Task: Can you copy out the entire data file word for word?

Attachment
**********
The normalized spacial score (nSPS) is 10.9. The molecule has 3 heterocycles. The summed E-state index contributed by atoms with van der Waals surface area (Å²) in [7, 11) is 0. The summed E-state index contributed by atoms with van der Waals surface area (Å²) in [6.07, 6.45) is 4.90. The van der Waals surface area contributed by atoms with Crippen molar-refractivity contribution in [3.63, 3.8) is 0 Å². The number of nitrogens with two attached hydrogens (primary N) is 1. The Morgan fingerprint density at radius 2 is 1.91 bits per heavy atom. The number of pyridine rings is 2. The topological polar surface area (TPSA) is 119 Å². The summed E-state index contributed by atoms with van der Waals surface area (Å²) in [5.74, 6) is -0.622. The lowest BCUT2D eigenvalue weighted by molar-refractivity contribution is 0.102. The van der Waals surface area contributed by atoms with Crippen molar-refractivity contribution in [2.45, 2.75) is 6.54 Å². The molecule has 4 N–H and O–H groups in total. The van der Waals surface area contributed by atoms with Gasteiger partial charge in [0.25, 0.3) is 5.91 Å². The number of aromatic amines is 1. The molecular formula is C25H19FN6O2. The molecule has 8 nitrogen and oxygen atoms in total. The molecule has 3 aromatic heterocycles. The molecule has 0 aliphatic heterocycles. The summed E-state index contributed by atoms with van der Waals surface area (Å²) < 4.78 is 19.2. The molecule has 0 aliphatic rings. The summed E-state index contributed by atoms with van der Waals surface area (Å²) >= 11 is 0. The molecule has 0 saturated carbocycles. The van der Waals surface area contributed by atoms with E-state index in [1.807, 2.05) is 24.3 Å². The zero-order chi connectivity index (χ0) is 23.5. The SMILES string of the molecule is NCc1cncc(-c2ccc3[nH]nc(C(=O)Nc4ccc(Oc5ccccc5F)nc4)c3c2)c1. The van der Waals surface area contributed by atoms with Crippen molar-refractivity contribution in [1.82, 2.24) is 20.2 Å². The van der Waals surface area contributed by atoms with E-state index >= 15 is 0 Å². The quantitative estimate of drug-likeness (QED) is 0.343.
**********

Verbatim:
The normalized spacial score (nSPS) is 10.9. The molecule has 3 heterocycles. The summed E-state index contributed by atoms with van der Waals surface area (Å²) in [7, 11) is 0. The summed E-state index contributed by atoms with van der Waals surface area (Å²) in [6.07, 6.45) is 4.90. The van der Waals surface area contributed by atoms with Crippen molar-refractivity contribution in [3.63, 3.8) is 0 Å². The number of nitrogens with two attached hydrogens (primary N) is 1. The Morgan fingerprint density at radius 2 is 1.91 bits per heavy atom. The number of pyridine rings is 2. The topological polar surface area (TPSA) is 119 Å². The summed E-state index contributed by atoms with van der Waals surface area (Å²) in [5.74, 6) is -0.622. The lowest BCUT2D eigenvalue weighted by molar-refractivity contribution is 0.102. The van der Waals surface area contributed by atoms with Crippen molar-refractivity contribution in [2.45, 2.75) is 6.54 Å². The molecule has 4 N–H and O–H groups in total. The van der Waals surface area contributed by atoms with Gasteiger partial charge in [0.25, 0.3) is 5.91 Å². The number of aromatic amines is 1. The molecular formula is C25H19FN6O2. The molecule has 8 nitrogen and oxygen atoms in total. The molecule has 3 aromatic heterocycles. The molecule has 0 aliphatic heterocycles. The summed E-state index contributed by atoms with van der Waals surface area (Å²) < 4.78 is 19.2. The molecule has 0 aliphatic rings. The summed E-state index contributed by atoms with van der Waals surface area (Å²) >= 11 is 0. The molecule has 0 saturated carbocycles. The van der Waals surface area contributed by atoms with E-state index in [1.807, 2.05) is 24.3 Å². The zero-order chi connectivity index (χ0) is 23.5. The SMILES string of the molecule is NCc1cncc(-c2ccc3[nH]nc(C(=O)Nc4ccc(Oc5ccccc5F)nc4)c3c2)c1. The van der Waals surface area contributed by atoms with Crippen molar-refractivity contribution in [1.82, 2.24) is 20.2 Å². The van der Waals surface area contributed by atoms with E-state index >= 15 is 0 Å². The quantitative estimate of drug-likeness (QED) is 0.343.